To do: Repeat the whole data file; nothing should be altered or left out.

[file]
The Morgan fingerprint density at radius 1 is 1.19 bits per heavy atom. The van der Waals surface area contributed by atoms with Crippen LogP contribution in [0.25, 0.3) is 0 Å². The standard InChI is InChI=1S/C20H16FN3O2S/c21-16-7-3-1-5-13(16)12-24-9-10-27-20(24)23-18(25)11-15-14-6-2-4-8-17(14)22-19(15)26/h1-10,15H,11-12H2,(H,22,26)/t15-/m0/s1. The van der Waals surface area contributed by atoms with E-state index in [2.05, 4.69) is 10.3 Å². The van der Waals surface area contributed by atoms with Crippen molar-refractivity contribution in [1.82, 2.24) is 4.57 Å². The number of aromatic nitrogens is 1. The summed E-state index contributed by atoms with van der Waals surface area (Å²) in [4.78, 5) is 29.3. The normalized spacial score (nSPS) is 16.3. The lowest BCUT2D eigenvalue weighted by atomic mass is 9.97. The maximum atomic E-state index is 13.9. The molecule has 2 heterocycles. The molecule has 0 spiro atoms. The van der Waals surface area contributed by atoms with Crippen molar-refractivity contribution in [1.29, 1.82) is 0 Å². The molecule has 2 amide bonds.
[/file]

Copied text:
The Morgan fingerprint density at radius 1 is 1.19 bits per heavy atom. The van der Waals surface area contributed by atoms with Crippen LogP contribution in [0.25, 0.3) is 0 Å². The standard InChI is InChI=1S/C20H16FN3O2S/c21-16-7-3-1-5-13(16)12-24-9-10-27-20(24)23-18(25)11-15-14-6-2-4-8-17(14)22-19(15)26/h1-10,15H,11-12H2,(H,22,26)/t15-/m0/s1. The van der Waals surface area contributed by atoms with E-state index in [2.05, 4.69) is 10.3 Å². The van der Waals surface area contributed by atoms with Crippen molar-refractivity contribution in [1.82, 2.24) is 4.57 Å². The number of aromatic nitrogens is 1. The summed E-state index contributed by atoms with van der Waals surface area (Å²) in [4.78, 5) is 29.3. The normalized spacial score (nSPS) is 16.3. The lowest BCUT2D eigenvalue weighted by atomic mass is 9.97. The maximum atomic E-state index is 13.9. The molecule has 2 heterocycles. The molecule has 0 spiro atoms. The van der Waals surface area contributed by atoms with Crippen molar-refractivity contribution in [1.29, 1.82) is 0 Å². The molecule has 2 amide bonds.